Death Eater Mask Materials:
- Plaster Gauze Rolls
- Vegetable Skewers
- Silver spray paint
- Black acrylic paint
- Rubbing Cloth/paper towels
- Silver paint (acrylic or other)
- Tie of some kind (rope, fabric, etc)
- Hole Punch (or drill)
- First I covered my face in Vaseline so that the plastic gauze do not stick to my face and hair. This is extremely important over your eyebrows, eyelids, anywhere you have hair. It will even stick to peach fuzz! I cut the plaster gauze rolls into smaller strips and set up in front of a mirror (I did this by myself, but it’s easier with someone else to apply the strips). I dipped the strips in water and began to apply them to my face, making sure to cover all areas I wanted for the mask. Be sure to leave space for you to breathe our your nose, especially if you are covering the mouth. I plastered over my eyes, mouth, just under my chin and jaw line, and back to my hairline (again make sure you used lots of Vaseline!). Be sure to do at least 3 layers (overlapping) so that your mask will be strong. It doesn’t take long to harden, but one it does, simply wiggle your face and the mask to pry off easily enough (if you used enough Vaseline!)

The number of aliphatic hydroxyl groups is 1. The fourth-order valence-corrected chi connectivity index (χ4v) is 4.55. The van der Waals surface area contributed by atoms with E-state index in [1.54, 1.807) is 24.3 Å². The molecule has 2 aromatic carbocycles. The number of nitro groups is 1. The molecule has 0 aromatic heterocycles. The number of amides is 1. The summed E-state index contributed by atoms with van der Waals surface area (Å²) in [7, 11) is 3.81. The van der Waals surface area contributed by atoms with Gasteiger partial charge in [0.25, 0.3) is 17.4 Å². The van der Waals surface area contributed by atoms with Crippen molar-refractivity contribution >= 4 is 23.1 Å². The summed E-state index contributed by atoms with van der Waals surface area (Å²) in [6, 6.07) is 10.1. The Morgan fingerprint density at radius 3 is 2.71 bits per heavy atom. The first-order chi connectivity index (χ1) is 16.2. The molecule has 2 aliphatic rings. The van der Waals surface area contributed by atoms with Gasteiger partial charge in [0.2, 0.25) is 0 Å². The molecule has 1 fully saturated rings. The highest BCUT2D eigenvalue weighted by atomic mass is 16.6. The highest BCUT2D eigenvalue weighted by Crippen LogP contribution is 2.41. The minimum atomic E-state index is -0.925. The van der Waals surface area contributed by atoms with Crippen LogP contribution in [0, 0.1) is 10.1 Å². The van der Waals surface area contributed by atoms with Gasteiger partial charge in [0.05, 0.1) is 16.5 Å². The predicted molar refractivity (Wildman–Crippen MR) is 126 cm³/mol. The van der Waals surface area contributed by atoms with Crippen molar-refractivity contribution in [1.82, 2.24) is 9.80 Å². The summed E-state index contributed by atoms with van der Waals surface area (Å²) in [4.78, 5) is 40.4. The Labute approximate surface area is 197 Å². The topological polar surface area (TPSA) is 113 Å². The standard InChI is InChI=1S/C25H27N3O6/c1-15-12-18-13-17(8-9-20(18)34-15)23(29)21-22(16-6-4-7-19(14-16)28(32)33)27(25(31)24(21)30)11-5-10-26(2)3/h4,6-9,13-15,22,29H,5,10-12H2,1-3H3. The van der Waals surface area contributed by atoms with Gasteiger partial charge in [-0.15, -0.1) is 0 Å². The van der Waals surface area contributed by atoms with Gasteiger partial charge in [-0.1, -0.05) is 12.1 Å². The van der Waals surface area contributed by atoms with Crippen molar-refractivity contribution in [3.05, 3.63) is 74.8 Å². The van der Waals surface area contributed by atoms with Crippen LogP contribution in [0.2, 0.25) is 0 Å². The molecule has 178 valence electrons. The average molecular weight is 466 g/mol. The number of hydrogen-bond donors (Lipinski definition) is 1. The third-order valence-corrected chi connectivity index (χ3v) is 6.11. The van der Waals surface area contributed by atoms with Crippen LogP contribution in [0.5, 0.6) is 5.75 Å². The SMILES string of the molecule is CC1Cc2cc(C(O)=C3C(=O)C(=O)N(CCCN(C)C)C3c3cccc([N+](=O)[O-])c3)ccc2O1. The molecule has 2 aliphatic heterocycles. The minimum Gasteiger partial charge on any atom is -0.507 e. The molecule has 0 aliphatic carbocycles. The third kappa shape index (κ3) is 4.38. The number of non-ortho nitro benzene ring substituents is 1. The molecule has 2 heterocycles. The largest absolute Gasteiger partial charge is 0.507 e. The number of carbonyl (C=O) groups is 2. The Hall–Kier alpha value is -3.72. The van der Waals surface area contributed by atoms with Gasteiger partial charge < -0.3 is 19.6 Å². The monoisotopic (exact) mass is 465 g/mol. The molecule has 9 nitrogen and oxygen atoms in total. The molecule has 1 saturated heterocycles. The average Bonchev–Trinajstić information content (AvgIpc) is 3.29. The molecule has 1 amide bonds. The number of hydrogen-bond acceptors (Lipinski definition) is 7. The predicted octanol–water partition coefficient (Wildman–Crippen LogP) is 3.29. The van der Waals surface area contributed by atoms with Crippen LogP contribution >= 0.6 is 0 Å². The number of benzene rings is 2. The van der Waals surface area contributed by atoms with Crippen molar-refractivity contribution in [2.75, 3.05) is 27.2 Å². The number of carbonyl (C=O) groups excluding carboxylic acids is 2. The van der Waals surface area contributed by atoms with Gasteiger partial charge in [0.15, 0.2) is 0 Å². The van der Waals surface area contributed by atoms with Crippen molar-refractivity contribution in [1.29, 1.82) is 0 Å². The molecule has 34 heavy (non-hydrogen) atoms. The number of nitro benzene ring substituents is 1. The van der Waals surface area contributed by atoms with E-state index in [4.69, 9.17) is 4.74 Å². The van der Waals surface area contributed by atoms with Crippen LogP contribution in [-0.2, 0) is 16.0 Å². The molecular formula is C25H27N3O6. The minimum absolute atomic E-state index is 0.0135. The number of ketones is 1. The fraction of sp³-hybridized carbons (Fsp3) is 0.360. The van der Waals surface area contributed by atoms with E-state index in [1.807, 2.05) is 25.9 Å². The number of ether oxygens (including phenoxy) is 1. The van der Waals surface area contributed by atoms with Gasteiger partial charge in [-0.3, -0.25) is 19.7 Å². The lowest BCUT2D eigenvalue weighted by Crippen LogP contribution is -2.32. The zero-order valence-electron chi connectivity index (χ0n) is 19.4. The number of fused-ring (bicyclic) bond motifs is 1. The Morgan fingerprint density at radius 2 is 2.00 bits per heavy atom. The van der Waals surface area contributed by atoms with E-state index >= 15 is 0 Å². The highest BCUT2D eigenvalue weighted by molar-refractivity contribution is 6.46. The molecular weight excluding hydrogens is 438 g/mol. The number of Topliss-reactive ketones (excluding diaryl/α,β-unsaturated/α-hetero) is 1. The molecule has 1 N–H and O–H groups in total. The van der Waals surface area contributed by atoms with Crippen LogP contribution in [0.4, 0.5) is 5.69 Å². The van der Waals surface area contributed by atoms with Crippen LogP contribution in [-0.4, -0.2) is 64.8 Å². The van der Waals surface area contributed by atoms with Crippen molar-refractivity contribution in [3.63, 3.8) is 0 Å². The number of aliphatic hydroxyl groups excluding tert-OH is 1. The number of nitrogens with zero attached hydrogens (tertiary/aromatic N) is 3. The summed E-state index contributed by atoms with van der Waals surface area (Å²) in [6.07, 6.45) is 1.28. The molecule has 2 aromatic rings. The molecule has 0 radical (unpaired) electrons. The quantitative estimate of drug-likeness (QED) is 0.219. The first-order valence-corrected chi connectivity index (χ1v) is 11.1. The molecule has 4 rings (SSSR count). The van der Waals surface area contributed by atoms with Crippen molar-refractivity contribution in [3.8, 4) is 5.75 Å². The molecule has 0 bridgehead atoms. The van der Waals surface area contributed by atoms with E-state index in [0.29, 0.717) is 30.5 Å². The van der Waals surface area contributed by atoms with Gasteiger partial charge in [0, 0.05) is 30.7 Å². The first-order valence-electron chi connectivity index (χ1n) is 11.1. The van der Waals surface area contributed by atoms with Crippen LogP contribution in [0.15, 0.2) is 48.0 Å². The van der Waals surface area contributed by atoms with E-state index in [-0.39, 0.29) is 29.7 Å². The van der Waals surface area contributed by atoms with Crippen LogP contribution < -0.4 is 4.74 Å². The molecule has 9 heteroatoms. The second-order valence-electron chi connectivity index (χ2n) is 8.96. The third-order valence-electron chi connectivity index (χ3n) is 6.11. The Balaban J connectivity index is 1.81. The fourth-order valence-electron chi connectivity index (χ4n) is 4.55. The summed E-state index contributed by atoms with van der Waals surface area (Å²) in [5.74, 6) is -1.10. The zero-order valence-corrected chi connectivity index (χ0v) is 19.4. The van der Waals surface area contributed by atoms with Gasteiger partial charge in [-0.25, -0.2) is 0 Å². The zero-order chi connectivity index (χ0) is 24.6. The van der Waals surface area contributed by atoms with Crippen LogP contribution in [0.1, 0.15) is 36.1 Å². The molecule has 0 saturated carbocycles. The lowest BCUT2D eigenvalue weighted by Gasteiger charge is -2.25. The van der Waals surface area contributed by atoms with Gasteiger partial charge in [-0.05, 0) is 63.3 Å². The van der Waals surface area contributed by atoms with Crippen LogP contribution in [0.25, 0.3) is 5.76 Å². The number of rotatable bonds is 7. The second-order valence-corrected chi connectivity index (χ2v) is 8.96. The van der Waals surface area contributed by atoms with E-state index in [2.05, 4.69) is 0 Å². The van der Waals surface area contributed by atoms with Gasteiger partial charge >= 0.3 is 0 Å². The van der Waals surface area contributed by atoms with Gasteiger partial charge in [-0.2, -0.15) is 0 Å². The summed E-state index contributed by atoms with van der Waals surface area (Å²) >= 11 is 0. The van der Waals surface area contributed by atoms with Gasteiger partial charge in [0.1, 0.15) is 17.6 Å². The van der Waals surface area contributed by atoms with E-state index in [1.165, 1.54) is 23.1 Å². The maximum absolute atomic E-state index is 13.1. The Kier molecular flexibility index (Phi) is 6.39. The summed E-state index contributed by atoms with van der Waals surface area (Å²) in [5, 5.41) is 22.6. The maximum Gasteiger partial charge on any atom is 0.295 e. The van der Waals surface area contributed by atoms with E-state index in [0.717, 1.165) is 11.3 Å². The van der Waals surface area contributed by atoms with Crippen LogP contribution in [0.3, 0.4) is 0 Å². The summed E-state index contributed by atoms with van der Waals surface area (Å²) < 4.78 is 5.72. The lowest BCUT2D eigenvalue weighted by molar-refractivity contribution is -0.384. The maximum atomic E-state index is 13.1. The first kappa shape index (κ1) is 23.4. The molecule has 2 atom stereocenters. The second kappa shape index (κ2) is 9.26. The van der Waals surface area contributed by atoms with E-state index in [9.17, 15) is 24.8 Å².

- I let the mask dry completely (make take a day or so, or use a hair dryer/fans)
- Next I cut out the eyes, drill through the nostrils to make sure they are clean, and cut out part of the mouth for the added “grill” detail. I use extra gauze strips to “hem” the seam around the outside, as well as around the eyes, nose, etc. You can even sand down the areas to make them look nicer. I hot glued the skewers (cut to size) and place plaster strips over them to integrate it into the mask. I also drilled the side holes where the ties will go to attach the mask to my face. Let it dry again.
- Next comes the painting! I started with a base coating of metallic silver. For a deatheater you could use any combo of silver, black, gold, copper, etc to achieve your unique mask look. I sprayed the inside and outside in order to “seal” the mask, otherwise sweat could dampen the plaster and fall apart.
- Once the base coat is dry (you may have to coat a few times) I generously applied black acrylic paint to the raged surface of the mask. When doing this, you must wipe the black off as you go, so it only sticks into the crevices, creating an old, metallic, evil looking mask.
- Lastly, I decided to add some extra lines of “decoration” to the mask, such as swirls and patterns. I used silver paint to accomplish this. It takes some practice (I had to re paint mine more than once cause I messed up).
- Lastly add the ties to the sides and now you can be a bad guy! I love how the mask fits perfectly to my face, making it very comfortable and menacing to wear.
** this post brought to you by my insanely talented friend Jeremiah Boehr. Feel free to go friend him on face book! this was his mask and his write up and geez hes nice for sharing it! THANK YOU!!!!!